The legislation amended the Dignity for All Students Act, and updated the definition of ‘’race’ to include "traits historically associated with race, including but not limited to, hair texture and protective hairstyles”.
The bill added: "Protective hairstyles" shall include, but not be limited to, such hairstyles as braids, locks, and twists.”
The bill’s provisions, otherwise known as the CROWN Act (Create a Respectful and Open Workplace for Natural Hair”) came into immediate effect.
Governor Andrew Cuomo, the legislator behind the signing of the bill, stated: “We are taking an important step toward correcting that history and ensuring people of colour are protected from all forms of discrimination."
Assembly Member Tremaine S. Wright, one of the main champions of the cause, said: "As a Black woman who prioritises equality and has worn my natural hair for 17 years, this bill is deeply personal for me.
“I determined a legislative fix was in order, and decided I'd carry the CROWN Act in NY. I am beyond proud to have done so, and for New York to be the first state to have had this historic bill passed in both chambers.”
California was the first state to make it illegal to discriminate against employees and students for their hairstyles, passing the CROWN Act earlier this month.
New York City was the first place in the US to pioneer the movement against hair discrimination.
In February, The New York City Commission on Human Rights released guidelines banning discrimination on the basis of hairstyle, with penalties of up to $250,000 for offenders.
In its guidelines, it stated: “Bans or restrictions on natural hair or hairstyles associated with black people are often rooted in white standards of appearance and perpetuate racist stereotypes that black hairstyles are unprofessional.”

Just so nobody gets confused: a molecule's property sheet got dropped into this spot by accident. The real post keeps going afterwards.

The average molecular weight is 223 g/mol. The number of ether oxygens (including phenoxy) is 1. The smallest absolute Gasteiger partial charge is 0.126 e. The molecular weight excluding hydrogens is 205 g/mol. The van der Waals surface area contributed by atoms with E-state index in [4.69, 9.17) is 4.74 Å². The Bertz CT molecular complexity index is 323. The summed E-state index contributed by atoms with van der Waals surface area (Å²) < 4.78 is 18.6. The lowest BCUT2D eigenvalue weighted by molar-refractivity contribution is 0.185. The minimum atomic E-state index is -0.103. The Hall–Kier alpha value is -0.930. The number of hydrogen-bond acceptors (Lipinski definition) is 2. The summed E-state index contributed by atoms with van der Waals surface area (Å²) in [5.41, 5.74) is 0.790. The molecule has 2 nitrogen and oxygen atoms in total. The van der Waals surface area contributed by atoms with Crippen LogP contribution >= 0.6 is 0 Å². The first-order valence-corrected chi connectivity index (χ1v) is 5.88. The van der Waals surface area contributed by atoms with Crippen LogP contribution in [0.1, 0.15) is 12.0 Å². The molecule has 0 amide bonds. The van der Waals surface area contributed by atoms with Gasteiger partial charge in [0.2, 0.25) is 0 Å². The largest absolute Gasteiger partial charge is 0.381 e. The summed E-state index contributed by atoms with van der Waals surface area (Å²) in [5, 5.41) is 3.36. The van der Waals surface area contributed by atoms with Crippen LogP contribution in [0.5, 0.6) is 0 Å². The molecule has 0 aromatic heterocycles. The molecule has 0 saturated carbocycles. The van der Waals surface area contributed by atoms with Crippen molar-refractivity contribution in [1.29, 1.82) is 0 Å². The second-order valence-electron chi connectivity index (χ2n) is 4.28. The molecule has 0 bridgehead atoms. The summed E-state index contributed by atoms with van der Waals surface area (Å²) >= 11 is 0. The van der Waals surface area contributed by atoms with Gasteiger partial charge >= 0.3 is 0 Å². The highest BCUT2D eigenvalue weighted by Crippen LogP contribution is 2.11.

“Such policies exacerbate anti-Black bias in employment, at school, while playing sports, and in other areas of daily living.”
Mariam Jimoh is the founder of WCAN, a London-based socialenterprise helping black women with professional development.
She says these new laws and guidelines are a “step in the right direction”.
"It's definitely a good thing if it stops women from being judged for their hair," she said.
She told ITV News that hairstyle is a common issue raised within her organisation.
“There isn’t one WCAN event we’ve held about the workplace where the topic of hair in the corporate world hasn’t come up."
Ms Jimoh said she sometimes wears her hair in a braid, but coming from an investment banking background, she often felt pressured to change her natural hairstyle.
“A lot of people think it doesn’t matter, but my hair always something at the back of my mind," she said.
"It's natural for black women to think about how their hair affects the way people see them."
There have been many controversial cases in the UK in which people have claimed to be discriminated against for their hairstyles, extending beyond the workplace and into the playground.
Earlier this year, a five-year-old was banned from playing in the playground for having an ‘extreme’ haircut.
Another incident in Fulham caused protests, after a school told a pupil with a Rastafarian background to cut off his dreadlocks or face suspension.
However, Ms Jimoh believes the dynamic is shifting, with more people choosing to go au naturel when they are out and about.
She hopes this will mean she and others won't have to continue conforming to Anglo-centric ideals.
"Personally, I don’t want to feel that I have to wear straight hair extensions to work in an investment bank.
“It’s a political thing, like these women are saying, 'I’m rejecting ideals that have been forced on me'.”